Bald eagles and other large birds will be safer around Dominion Virginia Power's distribution lines thanks to an innovative new approach that will widen the space between local electric distribution lines.
Dominion crews have begun a multi-year effort to increase the space between lines on many of its power poles to 56 inches or 60 inches, providing more clearance for birds with large wingspans such as eagles, owls, herons, vultures and pelicans. Currently, most of the distribution lines are 44 inches apart.
"Moving forward our Avian Protection Program will save bird's lives," said J. David Rives, senior vice president Dominion Virginia Power. "Spreading the wires is the right thing to do for the environment."
In addition, company customers also will benefit from spreading the wires. "During storms or times of high wind, we will see reduced power outages as a result of the wires being further apart," Rives said.
Bald eagles, osprey, and brown pelicans populations were once on the decline in Virginia, but have made a comeback. With an increase in their populations, however, has come increased contact with Dominion's distribution lines.
"Twenty years ago, there were a handful of incidents each year. Now with the dramatic increases in population, the large birds are expanding their territory, and we are expanding our efforts to protect them," Rives said.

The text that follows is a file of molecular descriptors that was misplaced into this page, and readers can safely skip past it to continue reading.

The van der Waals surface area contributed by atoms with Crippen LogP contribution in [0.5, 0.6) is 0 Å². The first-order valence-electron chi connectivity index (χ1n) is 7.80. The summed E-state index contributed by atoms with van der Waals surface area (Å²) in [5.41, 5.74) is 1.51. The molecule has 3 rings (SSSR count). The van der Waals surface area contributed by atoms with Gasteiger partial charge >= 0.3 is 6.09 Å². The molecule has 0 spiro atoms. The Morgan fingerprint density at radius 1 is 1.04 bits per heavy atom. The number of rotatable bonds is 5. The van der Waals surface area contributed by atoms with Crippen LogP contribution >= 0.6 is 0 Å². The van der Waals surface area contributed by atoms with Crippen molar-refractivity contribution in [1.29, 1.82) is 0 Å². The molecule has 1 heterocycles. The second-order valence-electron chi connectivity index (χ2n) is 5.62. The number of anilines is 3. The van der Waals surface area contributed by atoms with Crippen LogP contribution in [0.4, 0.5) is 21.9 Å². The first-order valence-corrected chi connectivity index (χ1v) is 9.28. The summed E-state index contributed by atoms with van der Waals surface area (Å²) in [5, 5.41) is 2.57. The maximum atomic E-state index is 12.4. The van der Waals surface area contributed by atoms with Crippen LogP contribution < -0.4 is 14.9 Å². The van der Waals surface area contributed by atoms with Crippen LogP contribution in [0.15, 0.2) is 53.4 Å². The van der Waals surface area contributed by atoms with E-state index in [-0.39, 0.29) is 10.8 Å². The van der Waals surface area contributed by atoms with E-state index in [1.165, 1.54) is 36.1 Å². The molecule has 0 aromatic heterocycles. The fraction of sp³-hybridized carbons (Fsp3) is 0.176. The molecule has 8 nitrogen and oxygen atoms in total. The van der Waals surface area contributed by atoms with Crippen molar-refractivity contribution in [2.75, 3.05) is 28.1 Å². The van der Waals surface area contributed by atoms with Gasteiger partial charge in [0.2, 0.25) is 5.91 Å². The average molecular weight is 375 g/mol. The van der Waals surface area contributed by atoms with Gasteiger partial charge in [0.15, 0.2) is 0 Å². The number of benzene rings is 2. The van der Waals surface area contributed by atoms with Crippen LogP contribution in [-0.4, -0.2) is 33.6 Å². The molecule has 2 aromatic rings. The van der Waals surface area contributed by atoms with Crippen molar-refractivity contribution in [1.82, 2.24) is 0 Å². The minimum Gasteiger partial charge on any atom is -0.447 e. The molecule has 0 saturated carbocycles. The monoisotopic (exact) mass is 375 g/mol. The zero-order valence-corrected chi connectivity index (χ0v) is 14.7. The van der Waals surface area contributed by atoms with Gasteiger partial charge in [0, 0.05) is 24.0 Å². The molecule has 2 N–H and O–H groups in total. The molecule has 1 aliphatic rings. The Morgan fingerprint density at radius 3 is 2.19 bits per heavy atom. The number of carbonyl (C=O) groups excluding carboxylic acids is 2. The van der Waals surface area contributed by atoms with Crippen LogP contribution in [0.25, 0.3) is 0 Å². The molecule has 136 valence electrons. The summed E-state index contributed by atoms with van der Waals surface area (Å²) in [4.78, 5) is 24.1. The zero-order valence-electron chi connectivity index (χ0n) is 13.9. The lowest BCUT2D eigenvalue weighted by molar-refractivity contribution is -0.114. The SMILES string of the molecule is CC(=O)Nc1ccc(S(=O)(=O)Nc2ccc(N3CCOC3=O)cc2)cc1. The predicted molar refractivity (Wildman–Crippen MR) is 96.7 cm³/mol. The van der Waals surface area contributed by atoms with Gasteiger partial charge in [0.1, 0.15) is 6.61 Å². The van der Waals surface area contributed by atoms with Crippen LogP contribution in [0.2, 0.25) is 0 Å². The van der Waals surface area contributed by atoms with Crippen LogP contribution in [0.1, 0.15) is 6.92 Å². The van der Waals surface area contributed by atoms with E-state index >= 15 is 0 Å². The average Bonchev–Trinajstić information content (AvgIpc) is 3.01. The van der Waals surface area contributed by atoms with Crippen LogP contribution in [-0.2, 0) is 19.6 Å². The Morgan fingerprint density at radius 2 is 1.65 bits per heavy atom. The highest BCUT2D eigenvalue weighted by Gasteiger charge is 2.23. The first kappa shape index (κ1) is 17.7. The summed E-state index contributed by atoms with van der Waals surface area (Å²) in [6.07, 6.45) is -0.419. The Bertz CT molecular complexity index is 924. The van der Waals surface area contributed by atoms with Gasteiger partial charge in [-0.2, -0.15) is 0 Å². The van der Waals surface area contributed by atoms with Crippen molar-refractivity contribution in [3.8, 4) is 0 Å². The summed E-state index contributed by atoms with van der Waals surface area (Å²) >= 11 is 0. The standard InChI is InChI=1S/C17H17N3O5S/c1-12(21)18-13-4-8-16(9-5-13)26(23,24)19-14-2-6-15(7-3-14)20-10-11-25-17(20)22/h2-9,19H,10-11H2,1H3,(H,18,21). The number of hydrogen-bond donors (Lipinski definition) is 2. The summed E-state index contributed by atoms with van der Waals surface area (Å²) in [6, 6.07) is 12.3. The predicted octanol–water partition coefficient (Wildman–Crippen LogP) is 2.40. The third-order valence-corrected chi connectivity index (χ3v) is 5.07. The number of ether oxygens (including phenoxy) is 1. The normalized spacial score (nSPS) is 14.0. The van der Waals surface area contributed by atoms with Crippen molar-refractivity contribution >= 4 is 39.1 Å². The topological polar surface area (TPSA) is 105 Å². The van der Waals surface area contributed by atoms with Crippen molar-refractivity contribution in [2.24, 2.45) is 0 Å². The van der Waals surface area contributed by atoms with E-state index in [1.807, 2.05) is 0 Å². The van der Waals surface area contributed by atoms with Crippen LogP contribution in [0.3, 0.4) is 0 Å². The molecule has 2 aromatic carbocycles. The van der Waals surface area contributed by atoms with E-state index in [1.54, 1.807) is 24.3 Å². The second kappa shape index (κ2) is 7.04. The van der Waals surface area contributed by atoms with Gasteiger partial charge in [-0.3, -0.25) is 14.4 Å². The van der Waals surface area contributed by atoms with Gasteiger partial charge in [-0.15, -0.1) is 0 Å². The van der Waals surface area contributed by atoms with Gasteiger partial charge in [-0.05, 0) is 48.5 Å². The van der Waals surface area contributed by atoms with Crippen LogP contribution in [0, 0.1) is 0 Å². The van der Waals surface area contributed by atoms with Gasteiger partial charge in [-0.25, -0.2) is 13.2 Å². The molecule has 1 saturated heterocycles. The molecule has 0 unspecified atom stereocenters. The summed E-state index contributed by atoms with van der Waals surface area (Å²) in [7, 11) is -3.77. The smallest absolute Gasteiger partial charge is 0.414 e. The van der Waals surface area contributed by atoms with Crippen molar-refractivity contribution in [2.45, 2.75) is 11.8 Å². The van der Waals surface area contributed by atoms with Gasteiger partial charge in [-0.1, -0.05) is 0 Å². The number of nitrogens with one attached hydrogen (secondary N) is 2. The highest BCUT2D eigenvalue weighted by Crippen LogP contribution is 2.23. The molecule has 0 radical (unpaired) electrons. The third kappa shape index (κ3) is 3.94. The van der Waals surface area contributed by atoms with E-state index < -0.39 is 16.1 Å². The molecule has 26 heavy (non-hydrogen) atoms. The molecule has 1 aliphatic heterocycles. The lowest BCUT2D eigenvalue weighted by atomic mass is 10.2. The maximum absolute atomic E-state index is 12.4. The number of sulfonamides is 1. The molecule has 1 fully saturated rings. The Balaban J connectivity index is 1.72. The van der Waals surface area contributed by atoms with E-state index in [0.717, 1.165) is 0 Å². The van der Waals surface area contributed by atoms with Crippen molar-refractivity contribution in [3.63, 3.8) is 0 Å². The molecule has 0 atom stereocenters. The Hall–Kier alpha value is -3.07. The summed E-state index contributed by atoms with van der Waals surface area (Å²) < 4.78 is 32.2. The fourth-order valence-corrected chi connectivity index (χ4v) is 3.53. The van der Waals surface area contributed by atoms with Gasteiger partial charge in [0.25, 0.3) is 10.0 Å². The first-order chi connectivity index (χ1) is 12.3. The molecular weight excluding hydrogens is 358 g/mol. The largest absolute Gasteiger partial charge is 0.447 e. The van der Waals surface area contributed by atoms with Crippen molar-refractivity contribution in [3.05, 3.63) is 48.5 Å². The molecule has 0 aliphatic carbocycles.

For the past three months, Dominion's line crews have been receiving training on the new program and are now implementing the plan.
Pamela Faggert, vice president and chief environmental officer, said: "While we are not increasing the spacing on every pole, the program will address about 20 percent of our poles and about 80 percent of the bald eagle, osprey, pelican and blue heron populations."
In very rare instances, large birds actually fly into the wires. However, most deaths and injuries occur when the birds land on the cross arms and their wings make contact with wires, creating a path for the electricity.
Protecting the large birds will require replacing existing 8-foot cross arms with 10-foot cross arms that will allow for the lines to be spaced out. To make the program cost effective, crews will spread the wires or install perch diverts when they are doing new construction and replacing poles or cross arms that are part of planned projects. The perch guard alternative is designed to prevent birds from landing on the cross arms. Perch guards are used when spreading the conductors out is not a viable option.
The protection program creates a large Avian Protection Area that essentially follows the course of major rivers such as the James and Potomac and along the coast of Virginia and North Carolina where Dominion has customers.
The company already had taken steps to protect bald eagles through protection zones it established in the early 1990s. The eagle protection zones covered 180 square miles. The new avian protection area expands the protected area more than tenfold to 2,347 square miles.